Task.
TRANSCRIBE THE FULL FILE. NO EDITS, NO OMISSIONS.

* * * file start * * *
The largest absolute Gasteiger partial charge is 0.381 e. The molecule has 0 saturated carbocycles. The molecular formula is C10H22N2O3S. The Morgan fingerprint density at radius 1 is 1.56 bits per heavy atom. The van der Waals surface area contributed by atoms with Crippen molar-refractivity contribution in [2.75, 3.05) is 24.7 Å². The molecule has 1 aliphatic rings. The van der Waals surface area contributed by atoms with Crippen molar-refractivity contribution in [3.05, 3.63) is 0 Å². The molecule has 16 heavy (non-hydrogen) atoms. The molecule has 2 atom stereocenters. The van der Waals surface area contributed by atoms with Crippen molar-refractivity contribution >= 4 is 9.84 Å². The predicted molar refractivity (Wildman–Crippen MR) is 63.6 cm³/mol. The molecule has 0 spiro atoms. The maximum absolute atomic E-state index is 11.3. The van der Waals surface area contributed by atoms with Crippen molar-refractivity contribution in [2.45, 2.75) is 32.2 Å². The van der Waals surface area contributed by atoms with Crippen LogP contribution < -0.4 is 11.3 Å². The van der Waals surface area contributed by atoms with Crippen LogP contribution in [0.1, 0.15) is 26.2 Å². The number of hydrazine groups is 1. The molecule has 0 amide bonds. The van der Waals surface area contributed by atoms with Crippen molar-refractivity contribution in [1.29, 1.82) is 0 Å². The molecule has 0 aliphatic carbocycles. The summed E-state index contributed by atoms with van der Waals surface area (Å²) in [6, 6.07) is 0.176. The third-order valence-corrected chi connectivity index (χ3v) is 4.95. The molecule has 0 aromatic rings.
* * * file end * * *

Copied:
The largest absolute Gasteiger partial charge is 0.381 e. The molecule has 0 saturated carbocycles. The molecular formula is C10H22N2O3S. The Morgan fingerprint density at radius 1 is 1.56 bits per heavy atom. The van der Waals surface area contributed by atoms with Crippen molar-refractivity contribution in [2.75, 3.05) is 24.7 Å². The molecule has 1 aliphatic rings. The van der Waals surface area contributed by atoms with Crippen molar-refractivity contribution in [3.05, 3.63) is 0 Å². The molecule has 16 heavy (non-hydrogen) atoms. The molecule has 2 atom stereocenters. The van der Waals surface area contributed by atoms with Crippen molar-refractivity contribution >= 4 is 9.84 Å². The predicted molar refractivity (Wildman–Crippen MR) is 63.6 cm³/mol. The molecule has 0 spiro atoms. The maximum absolute atomic E-state index is 11.3. The van der Waals surface area contributed by atoms with Crippen molar-refractivity contribution in [2.45, 2.75) is 32.2 Å². The van der Waals surface area contributed by atoms with Crippen LogP contribution < -0.4 is 11.3 Å². The van der Waals surface area contributed by atoms with Crippen LogP contribution in [0.1, 0.15) is 26.2 Å². The number of hydrazine groups is 1. The molecule has 0 amide bonds. The van der Waals surface area contributed by atoms with Crippen molar-refractivity contribution in [1.29, 1.82) is 0 Å². The molecule has 0 aliphatic carbocycles. The summed E-state index contributed by atoms with van der Waals surface area (Å²) in [6, 6.07) is 0.176. The third-order valence-corrected chi connectivity index (χ3v) is 4.95. The molecule has 0 aromatic rings.